Managing Generation Gaps in the WorkplaceBy Joanne Townsend | Posted 2011-04-06 Email Print
Organizations need to understand the issues that affect both Gen Y employees and the established workforce.
While there have always been generational gaps in the workplace, it’s more important than ever to learn how to manage these differences properly as workforce retention takes center stage in the post-recessionary environment.
According to a recent report produced by Millennial, today’s younger generation will bring change to the workplace by continuing to shake up how we communicate, consume media, browse the Web and make products. To succeed, organizations will need to find new ways to empower the Gen Y employees (born mid-1970s to early 2000s) and unlock their creativity as they continue to advocate change.
Organizations will need to understand the issues that affect both the Gen Yers and the established workforce, address the challenges that hinder the success of each group, and put new processes in place to elevate life in the workplace and make it a place in which all generations feel comfortable.
It's also critical for organizations to be aware of the cultural differences between Gen Y employees and the more-experienced generations.
The content and curriculum in our college systems are rapidly changing, and students are learning the latest technology, which they’ll apply in their future careers. This concept is especially important for technology companies, which need to stay current with new trends and applications. On the other hand, the older generation is integral to the flow of daily business projects because nothing can replace its wisdom and experience—especially the value that experience brings to mentoring younger generations in the workplace.
Organizations need to successfully harness these differing thought processes so employees can collaborate and learn from each other, making the workplace more productive and successful.
Addressing Workplace Issues
There are three pressing issues that companies should take into account when addressing the workplace gaps that occur between Gen Y and older generations.
Technology: Gen Y is constantly pushing for companies to implement new technologies in the workplace, such as online training or benefits enrollment, to make their jobs more efficient. They are even getting their supervisors, who were initially hesitant to adopt these new tools, to see their practical use and everyday value. A widespread adoption of technology in the workplace is important, especially to companies that wish to attract tech-savvy employees.
Feedback: Reviews and feedback are normal processes in the workplace. However, the older and younger generations have different attitudes toward how these processes are handled. While Gen Y employees want and expect regular feedback on their work and performance, older managers are not as apt to provide this validation on a daily basis because they are used to providing feedback only during yearly or midyear performance evaluations.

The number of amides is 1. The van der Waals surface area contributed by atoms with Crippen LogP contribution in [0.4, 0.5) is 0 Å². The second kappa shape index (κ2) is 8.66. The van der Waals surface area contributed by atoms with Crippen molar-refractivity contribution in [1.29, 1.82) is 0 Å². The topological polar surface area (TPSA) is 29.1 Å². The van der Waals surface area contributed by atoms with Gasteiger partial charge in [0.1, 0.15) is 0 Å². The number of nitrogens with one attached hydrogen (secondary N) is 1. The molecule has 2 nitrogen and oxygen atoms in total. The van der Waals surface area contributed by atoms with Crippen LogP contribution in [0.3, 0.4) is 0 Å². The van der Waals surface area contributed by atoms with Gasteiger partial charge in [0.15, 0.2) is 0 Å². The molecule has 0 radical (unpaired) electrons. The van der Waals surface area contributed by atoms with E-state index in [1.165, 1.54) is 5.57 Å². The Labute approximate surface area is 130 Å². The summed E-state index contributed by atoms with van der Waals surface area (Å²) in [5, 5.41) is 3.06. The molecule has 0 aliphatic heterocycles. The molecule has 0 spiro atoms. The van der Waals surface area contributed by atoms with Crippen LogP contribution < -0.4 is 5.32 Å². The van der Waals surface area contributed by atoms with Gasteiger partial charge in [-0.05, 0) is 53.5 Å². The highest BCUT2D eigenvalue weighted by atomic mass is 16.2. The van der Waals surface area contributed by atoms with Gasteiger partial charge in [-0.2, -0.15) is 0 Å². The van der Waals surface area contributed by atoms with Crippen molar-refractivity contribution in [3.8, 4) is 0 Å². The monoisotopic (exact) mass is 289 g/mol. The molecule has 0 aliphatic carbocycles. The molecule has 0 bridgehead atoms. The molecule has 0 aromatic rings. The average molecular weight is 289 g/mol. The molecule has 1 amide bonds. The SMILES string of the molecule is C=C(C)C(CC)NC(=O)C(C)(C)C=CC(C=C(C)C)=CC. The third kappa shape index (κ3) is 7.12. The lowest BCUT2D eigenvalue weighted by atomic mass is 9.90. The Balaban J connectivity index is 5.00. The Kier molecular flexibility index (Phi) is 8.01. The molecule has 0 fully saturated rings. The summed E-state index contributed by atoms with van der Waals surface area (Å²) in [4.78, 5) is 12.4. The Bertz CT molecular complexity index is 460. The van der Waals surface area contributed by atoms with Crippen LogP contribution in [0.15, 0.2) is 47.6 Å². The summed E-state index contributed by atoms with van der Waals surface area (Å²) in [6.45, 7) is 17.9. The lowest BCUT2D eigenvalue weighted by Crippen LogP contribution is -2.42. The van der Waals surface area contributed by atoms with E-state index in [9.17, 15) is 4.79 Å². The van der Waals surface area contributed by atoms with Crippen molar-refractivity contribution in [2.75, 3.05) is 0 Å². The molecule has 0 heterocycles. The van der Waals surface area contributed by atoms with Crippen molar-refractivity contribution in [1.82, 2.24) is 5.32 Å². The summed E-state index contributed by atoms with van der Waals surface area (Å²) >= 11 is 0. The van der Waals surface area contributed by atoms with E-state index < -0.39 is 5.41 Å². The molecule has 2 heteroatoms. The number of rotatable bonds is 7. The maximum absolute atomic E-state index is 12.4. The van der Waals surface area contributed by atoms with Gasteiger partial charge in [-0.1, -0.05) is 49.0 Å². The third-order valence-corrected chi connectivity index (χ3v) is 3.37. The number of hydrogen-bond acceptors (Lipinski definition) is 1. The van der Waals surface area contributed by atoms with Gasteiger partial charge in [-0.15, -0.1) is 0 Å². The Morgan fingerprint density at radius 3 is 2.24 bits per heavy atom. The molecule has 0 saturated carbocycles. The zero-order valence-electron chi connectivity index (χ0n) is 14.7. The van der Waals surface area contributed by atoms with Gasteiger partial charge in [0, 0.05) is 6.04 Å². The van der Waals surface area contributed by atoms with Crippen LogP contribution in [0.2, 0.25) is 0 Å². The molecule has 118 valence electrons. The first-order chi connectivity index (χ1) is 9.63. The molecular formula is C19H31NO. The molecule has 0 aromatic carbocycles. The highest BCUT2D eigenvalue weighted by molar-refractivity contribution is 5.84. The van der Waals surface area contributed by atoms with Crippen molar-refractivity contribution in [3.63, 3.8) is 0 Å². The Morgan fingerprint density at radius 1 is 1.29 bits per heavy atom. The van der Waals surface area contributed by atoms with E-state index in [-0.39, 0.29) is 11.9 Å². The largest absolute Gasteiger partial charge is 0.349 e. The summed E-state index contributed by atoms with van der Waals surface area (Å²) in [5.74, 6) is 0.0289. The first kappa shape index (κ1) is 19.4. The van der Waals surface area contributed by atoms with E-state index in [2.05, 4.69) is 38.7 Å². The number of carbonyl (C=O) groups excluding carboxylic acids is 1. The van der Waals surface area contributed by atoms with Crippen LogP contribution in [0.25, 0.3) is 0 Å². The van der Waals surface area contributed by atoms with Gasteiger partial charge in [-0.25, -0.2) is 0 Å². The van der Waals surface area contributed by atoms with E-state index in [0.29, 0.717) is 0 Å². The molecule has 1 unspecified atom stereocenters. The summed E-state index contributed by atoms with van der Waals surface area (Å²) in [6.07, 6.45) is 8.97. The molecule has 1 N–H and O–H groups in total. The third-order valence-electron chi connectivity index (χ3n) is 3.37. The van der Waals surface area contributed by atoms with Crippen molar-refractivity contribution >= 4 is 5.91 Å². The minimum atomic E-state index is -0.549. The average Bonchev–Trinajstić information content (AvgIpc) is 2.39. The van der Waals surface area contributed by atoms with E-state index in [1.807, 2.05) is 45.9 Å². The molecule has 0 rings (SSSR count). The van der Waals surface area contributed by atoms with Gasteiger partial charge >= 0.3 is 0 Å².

That’s why it’s more important than ever to train managers to provide frequent feedback. This can be done through formal presentations or more subtle one-on-one coaching. Gen Y employees need this validation to continue to feel that they are a part of the larger team.
Work/Life Balance: Gen Y employees are looking to achieve a positive work/life balance and are happy with companies that provide more flexibility in their schedules. This could include instituting summer hours, allowing the use of laptops and video conferencing to help employees who want to work from home, and providing a flexible work schedule for employees who seek to further their education. Although some experienced workers may hesitate to adopt or accept these policies, they help to build loyalty for the company and can satisfy younger employees.
Putting New Processes in Place
After identifying the issues that have the greatest effect on your company, put new processes into place to address those issues. The first step is to take into account the needs of the different generations separately before coming up with a cohesive solution to accommodate the entire organization. And be sure to keep in mind how important it is to clearly articulate why changes are being made and how they will benefit the entire organization.
Each generation brings a different way of thinking to the company, and when these varying philosophies are aligned, they are invaluable. Gen Y pushes the older generations to think differently, while the older generations mentor Gen Yers and provide them with the tools to succeed. That, in turn, drives organizational success.
When beginning to think about how to create this new culture and implement processes that foster learning and collaboration between generations, it’s important to note that not all organizational cultures will be the same and that, in the final analysis, management must maintain the values that drive their organizations.
Joanne Townsend is vice president of human resources at Zebra Technologies.
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